Hello there. So here we are near the end of GSoC 2021 and with that, I am sharing details of the work I completed in the second phase of the coding period. coding-period-2 Continuing with details of the task I left on

Task: Adding support for testing security uploads and Debian LTS
  • The extra-apt-sources parameter is added to both API and Self-Service section for the test request object and the part which took some time was deciding on its validation since if you ever deal with apt sources, you would know that there exist a lot of combinations of a valid apt source and in the end, the decision was taken to just add the minimal checks.
  • Since, we have enough setup to request private tests, it made sense to have a way of looking them up in the Self-Service section. So a new column is added to the test records in Job-History marking the visibility of a test (private or public) and a new filter to filter out records based on the visibility.
  • The option to retry tests is also added in Self-Service in the Job-History section so that private tests can also be retried. As earlier, this option was only available in Package History pages but those pages do not show the private tests.
  • The next thing in the list was to publish these test results of private tests at some point. For the API section, a new endpoint is added to accept a string of run_ids which is ready to be published, and for the Self-Service , in the Job-History page a Publish button is added to be clicked after check boxing the required tests.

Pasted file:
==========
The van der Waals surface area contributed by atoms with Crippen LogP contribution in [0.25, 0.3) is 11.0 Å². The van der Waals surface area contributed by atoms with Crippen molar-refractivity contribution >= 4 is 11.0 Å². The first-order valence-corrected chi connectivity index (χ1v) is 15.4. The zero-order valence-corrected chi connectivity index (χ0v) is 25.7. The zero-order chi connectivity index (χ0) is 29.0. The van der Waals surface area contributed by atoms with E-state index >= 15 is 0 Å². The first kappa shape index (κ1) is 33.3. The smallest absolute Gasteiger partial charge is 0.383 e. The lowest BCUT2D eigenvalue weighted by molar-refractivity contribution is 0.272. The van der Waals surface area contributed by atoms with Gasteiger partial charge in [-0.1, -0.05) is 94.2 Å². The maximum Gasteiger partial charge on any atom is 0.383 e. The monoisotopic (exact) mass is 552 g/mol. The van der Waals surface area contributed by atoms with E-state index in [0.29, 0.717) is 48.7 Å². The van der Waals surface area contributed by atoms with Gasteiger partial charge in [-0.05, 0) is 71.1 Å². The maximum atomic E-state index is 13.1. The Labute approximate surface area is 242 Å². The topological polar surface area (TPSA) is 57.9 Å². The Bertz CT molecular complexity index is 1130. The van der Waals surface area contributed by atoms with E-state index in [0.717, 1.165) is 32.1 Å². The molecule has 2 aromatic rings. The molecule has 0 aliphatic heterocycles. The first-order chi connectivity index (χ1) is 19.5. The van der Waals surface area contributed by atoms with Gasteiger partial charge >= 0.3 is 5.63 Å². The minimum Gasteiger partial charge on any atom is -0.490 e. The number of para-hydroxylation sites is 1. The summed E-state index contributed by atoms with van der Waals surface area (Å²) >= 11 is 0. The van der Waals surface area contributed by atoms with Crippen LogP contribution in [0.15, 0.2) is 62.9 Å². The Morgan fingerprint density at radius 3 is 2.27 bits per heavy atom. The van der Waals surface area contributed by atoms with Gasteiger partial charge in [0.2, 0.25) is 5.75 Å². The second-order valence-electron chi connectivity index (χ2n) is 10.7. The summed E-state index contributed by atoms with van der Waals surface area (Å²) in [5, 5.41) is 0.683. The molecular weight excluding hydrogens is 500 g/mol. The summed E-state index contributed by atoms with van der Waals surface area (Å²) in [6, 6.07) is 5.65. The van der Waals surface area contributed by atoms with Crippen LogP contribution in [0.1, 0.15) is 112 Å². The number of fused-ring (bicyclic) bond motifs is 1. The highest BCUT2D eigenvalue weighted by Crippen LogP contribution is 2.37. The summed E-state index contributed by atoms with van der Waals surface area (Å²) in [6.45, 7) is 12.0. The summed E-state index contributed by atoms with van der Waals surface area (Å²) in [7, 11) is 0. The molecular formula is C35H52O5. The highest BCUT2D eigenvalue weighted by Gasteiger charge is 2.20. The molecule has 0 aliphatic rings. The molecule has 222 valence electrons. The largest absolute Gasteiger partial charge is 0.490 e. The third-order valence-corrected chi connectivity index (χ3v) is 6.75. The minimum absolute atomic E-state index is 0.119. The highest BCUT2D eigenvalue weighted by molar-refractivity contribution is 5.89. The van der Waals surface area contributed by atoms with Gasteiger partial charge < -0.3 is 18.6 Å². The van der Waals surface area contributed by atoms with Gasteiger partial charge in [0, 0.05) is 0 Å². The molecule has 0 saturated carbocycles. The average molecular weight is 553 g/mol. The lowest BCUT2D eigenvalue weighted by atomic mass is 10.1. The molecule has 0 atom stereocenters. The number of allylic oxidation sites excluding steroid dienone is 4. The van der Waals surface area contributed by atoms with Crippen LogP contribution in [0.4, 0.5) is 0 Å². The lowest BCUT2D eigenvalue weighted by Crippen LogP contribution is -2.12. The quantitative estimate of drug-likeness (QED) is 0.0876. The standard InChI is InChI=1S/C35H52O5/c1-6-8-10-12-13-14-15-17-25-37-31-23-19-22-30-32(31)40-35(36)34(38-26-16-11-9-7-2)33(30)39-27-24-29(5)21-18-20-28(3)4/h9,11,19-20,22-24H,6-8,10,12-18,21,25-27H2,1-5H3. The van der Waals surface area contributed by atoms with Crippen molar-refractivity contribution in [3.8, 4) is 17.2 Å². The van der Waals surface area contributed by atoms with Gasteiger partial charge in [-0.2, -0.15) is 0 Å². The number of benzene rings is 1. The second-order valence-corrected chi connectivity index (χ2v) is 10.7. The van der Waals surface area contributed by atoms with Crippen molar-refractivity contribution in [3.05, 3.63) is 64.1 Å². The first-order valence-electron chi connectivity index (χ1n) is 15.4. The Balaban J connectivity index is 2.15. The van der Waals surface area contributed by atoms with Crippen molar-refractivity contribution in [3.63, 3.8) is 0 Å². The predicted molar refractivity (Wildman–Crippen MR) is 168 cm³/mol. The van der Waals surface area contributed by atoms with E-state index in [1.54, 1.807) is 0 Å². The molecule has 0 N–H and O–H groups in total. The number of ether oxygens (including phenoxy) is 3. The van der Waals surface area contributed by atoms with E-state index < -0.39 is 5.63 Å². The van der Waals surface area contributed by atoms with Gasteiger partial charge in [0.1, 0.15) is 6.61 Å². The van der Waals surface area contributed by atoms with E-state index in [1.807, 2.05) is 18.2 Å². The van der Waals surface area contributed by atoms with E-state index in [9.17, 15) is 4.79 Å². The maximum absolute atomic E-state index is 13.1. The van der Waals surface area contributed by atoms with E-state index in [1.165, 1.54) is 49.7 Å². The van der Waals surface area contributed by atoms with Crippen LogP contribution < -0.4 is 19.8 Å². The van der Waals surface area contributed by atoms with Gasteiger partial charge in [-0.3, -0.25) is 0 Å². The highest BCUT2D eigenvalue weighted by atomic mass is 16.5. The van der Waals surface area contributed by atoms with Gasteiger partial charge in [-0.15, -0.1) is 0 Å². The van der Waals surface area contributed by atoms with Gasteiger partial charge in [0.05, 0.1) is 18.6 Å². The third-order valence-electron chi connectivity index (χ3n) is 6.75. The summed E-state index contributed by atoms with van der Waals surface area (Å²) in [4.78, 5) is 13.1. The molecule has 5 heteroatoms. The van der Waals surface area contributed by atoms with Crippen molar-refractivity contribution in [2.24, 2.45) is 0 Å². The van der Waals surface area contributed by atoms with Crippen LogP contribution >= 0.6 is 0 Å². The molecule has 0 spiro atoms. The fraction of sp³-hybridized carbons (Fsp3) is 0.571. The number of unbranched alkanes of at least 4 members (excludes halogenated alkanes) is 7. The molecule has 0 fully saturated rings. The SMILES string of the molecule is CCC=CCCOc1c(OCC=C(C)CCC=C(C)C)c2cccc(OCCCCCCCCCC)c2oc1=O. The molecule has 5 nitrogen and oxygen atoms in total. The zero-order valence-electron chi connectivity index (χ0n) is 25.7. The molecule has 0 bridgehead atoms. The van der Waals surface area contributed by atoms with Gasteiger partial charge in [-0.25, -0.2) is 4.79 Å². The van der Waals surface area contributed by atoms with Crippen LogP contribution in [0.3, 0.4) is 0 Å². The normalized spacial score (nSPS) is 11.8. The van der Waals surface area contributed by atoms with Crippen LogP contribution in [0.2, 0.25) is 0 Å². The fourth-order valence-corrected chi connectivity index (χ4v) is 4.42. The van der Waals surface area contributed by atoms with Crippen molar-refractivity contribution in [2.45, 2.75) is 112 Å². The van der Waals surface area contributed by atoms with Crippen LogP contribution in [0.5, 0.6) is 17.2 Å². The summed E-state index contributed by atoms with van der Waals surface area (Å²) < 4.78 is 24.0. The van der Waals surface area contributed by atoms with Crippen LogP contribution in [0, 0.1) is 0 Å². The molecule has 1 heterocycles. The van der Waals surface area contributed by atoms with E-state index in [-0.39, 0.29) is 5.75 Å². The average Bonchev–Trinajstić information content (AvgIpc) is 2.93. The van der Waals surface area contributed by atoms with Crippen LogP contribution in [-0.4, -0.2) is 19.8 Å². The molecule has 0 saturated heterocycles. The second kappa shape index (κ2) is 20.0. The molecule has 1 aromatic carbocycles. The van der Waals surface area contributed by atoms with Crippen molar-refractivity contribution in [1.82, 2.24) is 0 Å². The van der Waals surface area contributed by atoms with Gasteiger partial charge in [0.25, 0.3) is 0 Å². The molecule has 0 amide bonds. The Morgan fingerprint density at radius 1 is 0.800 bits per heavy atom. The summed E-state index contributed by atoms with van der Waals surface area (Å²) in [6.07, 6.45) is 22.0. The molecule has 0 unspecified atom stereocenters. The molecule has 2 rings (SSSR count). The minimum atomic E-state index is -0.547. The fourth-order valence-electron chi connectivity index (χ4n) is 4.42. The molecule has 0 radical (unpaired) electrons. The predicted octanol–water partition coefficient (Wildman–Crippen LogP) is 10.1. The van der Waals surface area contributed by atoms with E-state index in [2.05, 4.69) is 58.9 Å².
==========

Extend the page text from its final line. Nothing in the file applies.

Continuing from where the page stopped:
This ends the list of my planned work for the project.

Some more interesting stuff As we got some more time for the coding period to end, my mentor Antonio Terceiro suggested that I could pick any issue from the opened issues list to work on so I picked up the one to add a user menu for the Self-Service section and completed that. Antonio also gave me insights into Debian Packaging and even let me try packaging a newer upstream version of the package itamae which is one of the packages maintained by him. I also worked on creating a video about my GSoC project for DebConf21 and this was truly the hardest thing to do. From setting up everything to final editing, it took me about 2 days to create something sane to submit. Now, I am excited about DebConf21 That concludes my work in the second phase of the coding period and next, I will be sharing my Final Evaluation Submission real soon. Stay tuned!

19 July 2021

Antonio Terceiro: Getting help with autopkgtest for your package